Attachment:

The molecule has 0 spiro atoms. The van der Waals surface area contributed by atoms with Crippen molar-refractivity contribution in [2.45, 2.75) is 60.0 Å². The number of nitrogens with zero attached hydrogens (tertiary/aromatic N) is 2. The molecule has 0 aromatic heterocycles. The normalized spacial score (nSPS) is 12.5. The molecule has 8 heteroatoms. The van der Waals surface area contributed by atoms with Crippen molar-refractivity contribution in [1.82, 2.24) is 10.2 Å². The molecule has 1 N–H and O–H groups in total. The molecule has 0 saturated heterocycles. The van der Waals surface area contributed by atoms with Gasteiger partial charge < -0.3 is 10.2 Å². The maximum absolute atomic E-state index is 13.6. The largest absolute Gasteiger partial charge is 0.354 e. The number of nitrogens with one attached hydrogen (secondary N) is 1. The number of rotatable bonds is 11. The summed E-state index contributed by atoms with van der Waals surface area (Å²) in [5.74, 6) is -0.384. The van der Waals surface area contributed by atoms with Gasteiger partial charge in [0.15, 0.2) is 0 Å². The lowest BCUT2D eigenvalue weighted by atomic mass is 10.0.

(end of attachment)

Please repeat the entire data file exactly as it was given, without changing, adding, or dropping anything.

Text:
The molecule has 0 spiro atoms. The van der Waals surface area contributed by atoms with Crippen molar-refractivity contribution in [2.45, 2.75) is 60.0 Å². The number of nitrogens with zero attached hydrogens (tertiary/aromatic N) is 2. The molecule has 0 aromatic heterocycles. The normalized spacial score (nSPS) is 12.5. The molecule has 8 heteroatoms. The van der Waals surface area contributed by atoms with Crippen molar-refractivity contribution in [1.82, 2.24) is 10.2 Å². The molecule has 1 N–H and O–H groups in total. The molecule has 0 saturated heterocycles. The van der Waals surface area contributed by atoms with Gasteiger partial charge < -0.3 is 10.2 Å². The maximum absolute atomic E-state index is 13.6. The largest absolute Gasteiger partial charge is 0.354 e. The number of nitrogens with one attached hydrogen (secondary N) is 1. The number of rotatable bonds is 11. The summed E-state index contributed by atoms with van der Waals surface area (Å²) in [5.74, 6) is -0.384. The van der Waals surface area contributed by atoms with Gasteiger partial charge in [0.15, 0.2) is 0 Å². The lowest BCUT2D eigenvalue weighted by atomic mass is 10.0.